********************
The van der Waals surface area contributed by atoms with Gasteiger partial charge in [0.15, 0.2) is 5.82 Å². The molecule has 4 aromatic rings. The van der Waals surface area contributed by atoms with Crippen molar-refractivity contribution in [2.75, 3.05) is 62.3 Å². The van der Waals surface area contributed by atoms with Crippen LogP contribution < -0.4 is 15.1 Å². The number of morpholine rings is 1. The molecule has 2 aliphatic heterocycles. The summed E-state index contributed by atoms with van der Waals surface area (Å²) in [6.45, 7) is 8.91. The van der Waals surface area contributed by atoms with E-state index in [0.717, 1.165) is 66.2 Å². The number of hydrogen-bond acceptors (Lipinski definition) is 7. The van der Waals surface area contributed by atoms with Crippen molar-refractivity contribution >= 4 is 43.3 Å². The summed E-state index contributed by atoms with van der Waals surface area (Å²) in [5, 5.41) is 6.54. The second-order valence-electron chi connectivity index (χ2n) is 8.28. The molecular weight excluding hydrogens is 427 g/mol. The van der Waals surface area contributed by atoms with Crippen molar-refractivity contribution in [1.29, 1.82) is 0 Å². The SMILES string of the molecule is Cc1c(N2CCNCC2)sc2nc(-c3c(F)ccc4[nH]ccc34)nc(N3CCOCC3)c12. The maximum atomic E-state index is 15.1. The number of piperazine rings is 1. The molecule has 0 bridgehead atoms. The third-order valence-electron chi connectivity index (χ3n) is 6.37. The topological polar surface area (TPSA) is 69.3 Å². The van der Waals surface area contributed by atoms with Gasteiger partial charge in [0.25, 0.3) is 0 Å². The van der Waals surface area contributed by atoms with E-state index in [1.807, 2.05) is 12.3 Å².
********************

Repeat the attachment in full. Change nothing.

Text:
The van der Waals surface area contributed by atoms with Gasteiger partial charge in [0.15, 0.2) is 5.82 Å². The molecule has 4 aromatic rings. The van der Waals surface area contributed by atoms with Crippen molar-refractivity contribution in [2.75, 3.05) is 62.3 Å². The van der Waals surface area contributed by atoms with Crippen LogP contribution < -0.4 is 15.1 Å². The number of morpholine rings is 1. The molecule has 2 aliphatic heterocycles. The summed E-state index contributed by atoms with van der Waals surface area (Å²) in [6.45, 7) is 8.91. The van der Waals surface area contributed by atoms with E-state index in [0.717, 1.165) is 66.2 Å². The number of hydrogen-bond acceptors (Lipinski definition) is 7. The van der Waals surface area contributed by atoms with Crippen molar-refractivity contribution >= 4 is 43.3 Å². The summed E-state index contributed by atoms with van der Waals surface area (Å²) in [5, 5.41) is 6.54. The second-order valence-electron chi connectivity index (χ2n) is 8.28. The molecular weight excluding hydrogens is 427 g/mol. The van der Waals surface area contributed by atoms with Crippen molar-refractivity contribution in [1.29, 1.82) is 0 Å². The SMILES string of the molecule is Cc1c(N2CCNCC2)sc2nc(-c3c(F)ccc4[nH]ccc34)nc(N3CCOCC3)c12. The maximum atomic E-state index is 15.1. The number of piperazine rings is 1. The molecule has 0 bridgehead atoms. The third-order valence-electron chi connectivity index (χ3n) is 6.37. The topological polar surface area (TPSA) is 69.3 Å². The van der Waals surface area contributed by atoms with Gasteiger partial charge in [0.25, 0.3) is 0 Å². The van der Waals surface area contributed by atoms with E-state index in [1.807, 2.05) is 12.3 Å².